Other than the disappointment of the strawberry kiwi gimmi, the others were all really enjoyable. I'm not sure if I'd really call them "island" fruits as much as I would "troipcal" (which mean almost the same thing in the marketing world anyway) but if I saw them again around here, I'd pick them up. They were a nice change of pace from the typical flavors that you find in every pack of gummies and fruit snacks.

    10 October, 2010

    Vintage Sunday: Old Moxie Ads

    I'm sitting here, drinking a Moxie, and thought I'd share with you some vintage Moxie newspaper ads which have appeared over the years.  These are all from New England papers, though at the time these ads were run Moxie was the most popular soft drink in the US (yes, even more popular than Coca-Cola.)


    09 October, 2010

    Wye River Snacks

    Down in Maryland, there is a relatively small company called Wye River.  They started out in a garage, making and selling two distinctive seafood seasonings, Wye River Original Red and Wye River Spicy Black.  In the 25 years since they were founded, the company has grown and now puts out a variety of products, which includes the three snacks pictured above:  Wye River Crabbers (a cornmeal cracker seasoned with Original Red,) Wye River White Cheddar Cheese Crabbers (a cheese cracker also seasoned with Original Red,) and Wye River Crab Seasoned Microwave Popcorn (can you guess what it's seasoned with?  Go ahead, I bet you can.)

    I bought each of these snacks at Ocean State Job Lot, but not at the same time.  We first tried the cornmeal Crabbers and liked them, so we tried the white cheddar variety and thought those were good too.  That led to trying the popcorn.  Let me go into more detail about the snacks.

    Crab Seasoned Crabbers Cornbread Crackers - towards the top of the picture at left - Crispy and yet somehow "soft," these crackers are just amazing.  They're small, the size of animal crackers, and they're awesome for just munching on while watching TV, doing homework, or slaughtering enemies in a video game.  And they are TOTALLY IRRESISTIBLE once you eat one.  It's no wonder Wye River has been such a success. If Wye River Seasoning tastes anything like these crackers, I must find some.  I MUST.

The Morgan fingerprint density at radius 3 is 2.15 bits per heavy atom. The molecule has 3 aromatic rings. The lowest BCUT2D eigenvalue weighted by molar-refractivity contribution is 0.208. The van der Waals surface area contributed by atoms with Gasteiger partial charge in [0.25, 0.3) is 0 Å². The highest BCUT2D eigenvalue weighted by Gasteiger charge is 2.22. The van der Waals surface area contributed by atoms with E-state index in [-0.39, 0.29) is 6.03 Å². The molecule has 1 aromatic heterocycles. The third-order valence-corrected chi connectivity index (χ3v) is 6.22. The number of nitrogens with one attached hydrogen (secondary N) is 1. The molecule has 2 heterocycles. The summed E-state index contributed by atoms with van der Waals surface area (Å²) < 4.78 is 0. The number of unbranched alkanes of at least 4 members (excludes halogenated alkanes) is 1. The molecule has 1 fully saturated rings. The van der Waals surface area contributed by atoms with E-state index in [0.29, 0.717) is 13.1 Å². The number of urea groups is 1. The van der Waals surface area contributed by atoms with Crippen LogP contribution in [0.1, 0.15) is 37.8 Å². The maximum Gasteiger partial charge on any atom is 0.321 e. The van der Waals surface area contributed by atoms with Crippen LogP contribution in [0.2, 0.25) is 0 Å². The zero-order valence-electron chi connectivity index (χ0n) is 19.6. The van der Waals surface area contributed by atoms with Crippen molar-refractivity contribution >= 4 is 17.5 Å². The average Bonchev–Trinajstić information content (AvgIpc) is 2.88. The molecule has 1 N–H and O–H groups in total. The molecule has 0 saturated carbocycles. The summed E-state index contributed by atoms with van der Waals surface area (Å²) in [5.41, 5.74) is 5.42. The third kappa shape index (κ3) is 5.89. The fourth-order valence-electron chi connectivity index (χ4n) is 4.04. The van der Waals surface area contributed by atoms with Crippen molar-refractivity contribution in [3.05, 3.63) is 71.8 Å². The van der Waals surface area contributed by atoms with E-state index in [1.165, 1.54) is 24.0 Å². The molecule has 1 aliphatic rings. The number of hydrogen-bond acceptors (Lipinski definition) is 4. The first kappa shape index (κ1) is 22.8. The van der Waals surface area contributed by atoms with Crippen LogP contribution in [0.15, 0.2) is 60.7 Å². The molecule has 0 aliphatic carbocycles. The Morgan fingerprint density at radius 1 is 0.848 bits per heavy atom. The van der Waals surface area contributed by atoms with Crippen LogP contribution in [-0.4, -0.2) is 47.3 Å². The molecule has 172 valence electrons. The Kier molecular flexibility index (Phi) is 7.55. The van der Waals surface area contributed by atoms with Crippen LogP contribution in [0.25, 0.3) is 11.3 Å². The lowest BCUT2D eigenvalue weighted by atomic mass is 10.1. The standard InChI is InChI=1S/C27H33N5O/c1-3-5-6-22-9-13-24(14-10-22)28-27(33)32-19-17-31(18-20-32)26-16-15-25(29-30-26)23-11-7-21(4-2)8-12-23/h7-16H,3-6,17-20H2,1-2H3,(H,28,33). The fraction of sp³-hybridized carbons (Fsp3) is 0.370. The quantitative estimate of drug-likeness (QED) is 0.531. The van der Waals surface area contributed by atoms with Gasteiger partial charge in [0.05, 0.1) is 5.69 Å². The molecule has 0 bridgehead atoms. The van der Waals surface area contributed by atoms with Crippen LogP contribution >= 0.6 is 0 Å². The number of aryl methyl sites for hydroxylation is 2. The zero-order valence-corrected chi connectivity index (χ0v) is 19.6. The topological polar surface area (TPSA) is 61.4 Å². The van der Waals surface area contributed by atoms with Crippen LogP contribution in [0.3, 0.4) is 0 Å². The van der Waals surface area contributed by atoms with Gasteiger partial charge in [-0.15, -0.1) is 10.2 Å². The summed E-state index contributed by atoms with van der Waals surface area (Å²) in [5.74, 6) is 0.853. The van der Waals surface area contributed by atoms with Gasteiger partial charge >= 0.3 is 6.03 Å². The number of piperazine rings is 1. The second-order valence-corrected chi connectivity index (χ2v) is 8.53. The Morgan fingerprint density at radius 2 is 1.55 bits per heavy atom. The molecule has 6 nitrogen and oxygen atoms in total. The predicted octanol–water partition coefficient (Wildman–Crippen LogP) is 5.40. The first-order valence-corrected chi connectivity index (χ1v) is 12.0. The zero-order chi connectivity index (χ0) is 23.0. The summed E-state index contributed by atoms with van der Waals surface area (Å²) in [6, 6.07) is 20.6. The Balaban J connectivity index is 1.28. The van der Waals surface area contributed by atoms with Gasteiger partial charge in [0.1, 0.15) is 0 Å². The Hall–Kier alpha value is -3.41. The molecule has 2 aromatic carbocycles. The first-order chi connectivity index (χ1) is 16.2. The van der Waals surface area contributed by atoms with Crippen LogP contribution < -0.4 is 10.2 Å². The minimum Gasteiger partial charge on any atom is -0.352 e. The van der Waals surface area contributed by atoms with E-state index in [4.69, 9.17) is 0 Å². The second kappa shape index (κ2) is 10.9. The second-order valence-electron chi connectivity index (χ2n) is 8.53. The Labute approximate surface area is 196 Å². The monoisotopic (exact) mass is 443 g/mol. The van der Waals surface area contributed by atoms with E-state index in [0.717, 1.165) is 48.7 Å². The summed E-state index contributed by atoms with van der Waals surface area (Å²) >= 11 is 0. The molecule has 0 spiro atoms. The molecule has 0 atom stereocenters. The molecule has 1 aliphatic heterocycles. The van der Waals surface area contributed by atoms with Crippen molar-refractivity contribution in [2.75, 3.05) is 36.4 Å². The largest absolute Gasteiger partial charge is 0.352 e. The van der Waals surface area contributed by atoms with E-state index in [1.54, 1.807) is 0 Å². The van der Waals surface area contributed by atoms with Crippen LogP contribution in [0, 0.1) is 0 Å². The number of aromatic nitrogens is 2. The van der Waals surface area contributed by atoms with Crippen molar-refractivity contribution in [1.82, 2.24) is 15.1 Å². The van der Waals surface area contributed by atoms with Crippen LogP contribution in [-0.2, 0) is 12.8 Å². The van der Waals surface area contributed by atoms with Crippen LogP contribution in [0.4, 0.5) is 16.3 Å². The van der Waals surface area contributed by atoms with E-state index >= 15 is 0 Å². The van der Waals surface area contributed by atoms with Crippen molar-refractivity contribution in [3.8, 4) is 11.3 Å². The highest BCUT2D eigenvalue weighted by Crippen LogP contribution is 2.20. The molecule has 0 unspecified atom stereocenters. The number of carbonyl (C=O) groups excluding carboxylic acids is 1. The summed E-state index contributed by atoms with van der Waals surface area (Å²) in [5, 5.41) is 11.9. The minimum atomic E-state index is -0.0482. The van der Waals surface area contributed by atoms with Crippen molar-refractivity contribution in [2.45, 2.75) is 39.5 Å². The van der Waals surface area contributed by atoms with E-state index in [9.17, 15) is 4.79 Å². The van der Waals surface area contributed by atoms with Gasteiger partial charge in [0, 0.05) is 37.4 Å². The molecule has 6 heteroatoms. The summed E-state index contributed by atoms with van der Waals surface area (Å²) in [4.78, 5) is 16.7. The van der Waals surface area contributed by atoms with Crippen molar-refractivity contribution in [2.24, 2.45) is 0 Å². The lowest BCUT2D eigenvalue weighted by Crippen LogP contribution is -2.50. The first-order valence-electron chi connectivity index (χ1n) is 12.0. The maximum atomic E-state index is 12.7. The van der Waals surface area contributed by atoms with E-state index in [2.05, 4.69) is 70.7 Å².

Crab Seasoned White Cheddar Crabbers - these are the more yellowy of the two crackers in the picture, interestingly enough - If I were to rate the Cornmeal Crackers as "Awesome," then the White Cheese variety would be rated as "Awesome PLUS" because they are even more delicious and addictive than the others, as impossible as it is to imagine.  They are crunchy and gently cheesy, and they have a pleasant but mild spicy bite to them.  I think the cornmeal in the other crackers absorbs some of the Wye River spiciness, but since these are more standard type crackers, the seasoning is more pronounced.  Whatever.  They are such incredibly badass cheese crackers that putting them in the pantry on the Snack Shelf made the Cheez Its, Goldfish, and Cheese Nips weep with  fear and poop their pants.

    Big smears of "crab seasoning" sticking to the nasty
    popcorn grease inside the bag.

    Unfortunately, when you have two such towering specimens of cravable awesomeness, any other snack in your lineup risks not being able to measure up, and such is the case with the Crab Seasoned Microwave Popcorn.  There are just so many things wrong with the popcorn that I hardly know where to start.  For one thing, the seasoning doesn't distribute very evenly on the popcorn.  It gets stuck in clumps on the inside of the popcorn bag.  I tried shaking the bag before opening it but it didn't do much good.  For another thing, I don't think the "crab seasoning" in the package is the same as the Wye River crab seasoning on the crackers.  It doesn't have the same flavor, or bite, or deliciousness.  It tastes more like cheap dusty paprika purchased from a dollar store's markdown bin.  The seasoning is so "off," in fact, that I actually had to put salt on the popcorn to make it taste like anything at all.  That's the first time I've had to add salt to microwave popcorn.  Something is really wrong with the seasoning mix that Wye River's contractor is using.  Worst of all, though, is the cheap-ass popping oil in the bag.  Cheaply-made microwave popcorn uses disgusting oils that leave your mouth coated with a distinct and nauseating film of grease.  Quality microwave popcorn uses better oils that don't do that.  Sorry, Wye River, but your popcorn coats my mouth.  The box contains three packets of popcorn.  I tried the first packet and was disappointed.  Days later, I popped the second packet thinking maybe I got a bum batch the first time, but I couldn't eat more than a handful of it because it was gross.  The third packet got thrown out unpopped.

    But even though I'll never buy the popcorn again, those crackers.  Those awesome crackers.  I can't wait to make Chex Mix with those crackers in them.  Just thinking of the deliciousness makes my head want to asplode.